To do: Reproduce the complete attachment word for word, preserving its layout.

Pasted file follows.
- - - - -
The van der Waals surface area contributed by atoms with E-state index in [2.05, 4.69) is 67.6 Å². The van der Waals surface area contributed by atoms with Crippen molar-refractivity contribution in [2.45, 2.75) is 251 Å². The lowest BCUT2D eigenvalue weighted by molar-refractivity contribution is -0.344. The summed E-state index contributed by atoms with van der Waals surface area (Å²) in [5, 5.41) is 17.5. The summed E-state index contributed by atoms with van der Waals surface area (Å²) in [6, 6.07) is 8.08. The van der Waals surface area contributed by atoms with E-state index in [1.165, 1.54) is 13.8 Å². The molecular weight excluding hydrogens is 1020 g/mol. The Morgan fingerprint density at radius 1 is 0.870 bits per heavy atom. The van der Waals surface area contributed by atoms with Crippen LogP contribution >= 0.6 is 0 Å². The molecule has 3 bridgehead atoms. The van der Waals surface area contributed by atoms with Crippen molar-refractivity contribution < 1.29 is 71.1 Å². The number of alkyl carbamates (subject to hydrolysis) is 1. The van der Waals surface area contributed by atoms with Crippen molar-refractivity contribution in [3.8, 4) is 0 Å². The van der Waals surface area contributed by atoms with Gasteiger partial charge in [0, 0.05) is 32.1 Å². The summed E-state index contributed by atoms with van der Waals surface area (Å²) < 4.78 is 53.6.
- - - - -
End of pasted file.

The van der Waals surface area contributed by atoms with E-state index in [2.05, 4.69) is 67.6 Å². The van der Waals surface area contributed by atoms with Crippen molar-refractivity contribution in [2.45, 2.75) is 251 Å². The lowest BCUT2D eigenvalue weighted by molar-refractivity contribution is -0.344. The summed E-state index contributed by atoms with van der Waals surface area (Å²) in [5, 5.41) is 17.5. The summed E-state index contributed by atoms with van der Waals surface area (Å²) in [6, 6.07) is 8.08. The van der Waals surface area contributed by atoms with E-state index in [1.165, 1.54) is 13.8 Å². The molecular weight excluding hydrogens is 1020 g/mol. The Morgan fingerprint density at radius 1 is 0.870 bits per heavy atom. The van der Waals surface area contributed by atoms with Crippen LogP contribution >= 0.6 is 0 Å². The molecule has 3 bridgehead atoms. The van der Waals surface area contributed by atoms with Crippen molar-refractivity contribution < 1.29 is 71.1 Å². The number of alkyl carbamates (subject to hydrolysis) is 1. The van der Waals surface area contributed by atoms with Crippen molar-refractivity contribution in [3.8, 4) is 0 Å². The van der Waals surface area contributed by atoms with Gasteiger partial charge in [0, 0.05) is 32.1 Å². The summed E-state index contributed by atoms with van der Waals surface area (Å²) < 4.78 is 53.6.